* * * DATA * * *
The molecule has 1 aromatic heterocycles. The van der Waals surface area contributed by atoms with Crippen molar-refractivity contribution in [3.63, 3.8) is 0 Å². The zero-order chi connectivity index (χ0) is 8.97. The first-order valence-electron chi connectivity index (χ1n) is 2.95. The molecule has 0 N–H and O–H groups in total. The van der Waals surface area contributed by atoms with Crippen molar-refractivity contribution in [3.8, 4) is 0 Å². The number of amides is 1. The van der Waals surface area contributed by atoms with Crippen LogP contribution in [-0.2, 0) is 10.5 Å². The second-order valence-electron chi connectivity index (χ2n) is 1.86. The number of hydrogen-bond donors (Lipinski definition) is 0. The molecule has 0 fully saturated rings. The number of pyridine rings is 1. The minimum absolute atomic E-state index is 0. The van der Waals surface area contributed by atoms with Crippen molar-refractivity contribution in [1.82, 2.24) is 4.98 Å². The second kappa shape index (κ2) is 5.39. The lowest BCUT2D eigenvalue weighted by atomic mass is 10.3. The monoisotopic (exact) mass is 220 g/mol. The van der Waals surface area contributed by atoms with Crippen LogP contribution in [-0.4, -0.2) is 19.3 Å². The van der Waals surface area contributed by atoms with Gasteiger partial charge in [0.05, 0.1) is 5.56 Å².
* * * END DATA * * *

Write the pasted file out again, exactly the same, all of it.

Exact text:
The molecule has 1 aromatic heterocycles. The van der Waals surface area contributed by atoms with Crippen molar-refractivity contribution in [3.63, 3.8) is 0 Å². The zero-order chi connectivity index (χ0) is 8.97. The first-order valence-electron chi connectivity index (χ1n) is 2.95. The molecule has 0 N–H and O–H groups in total. The van der Waals surface area contributed by atoms with Crippen molar-refractivity contribution in [3.8, 4) is 0 Å². The number of amides is 1. The van der Waals surface area contributed by atoms with Crippen LogP contribution in [-0.2, 0) is 10.5 Å². The second-order valence-electron chi connectivity index (χ2n) is 1.86. The number of hydrogen-bond donors (Lipinski definition) is 0. The molecule has 0 fully saturated rings. The number of pyridine rings is 1. The minimum absolute atomic E-state index is 0. The van der Waals surface area contributed by atoms with Crippen molar-refractivity contribution in [1.82, 2.24) is 4.98 Å². The second kappa shape index (κ2) is 5.39. The lowest BCUT2D eigenvalue weighted by atomic mass is 10.3. The monoisotopic (exact) mass is 220 g/mol. The van der Waals surface area contributed by atoms with Crippen LogP contribution in [-0.4, -0.2) is 19.3 Å². The van der Waals surface area contributed by atoms with Gasteiger partial charge in [0.05, 0.1) is 5.56 Å².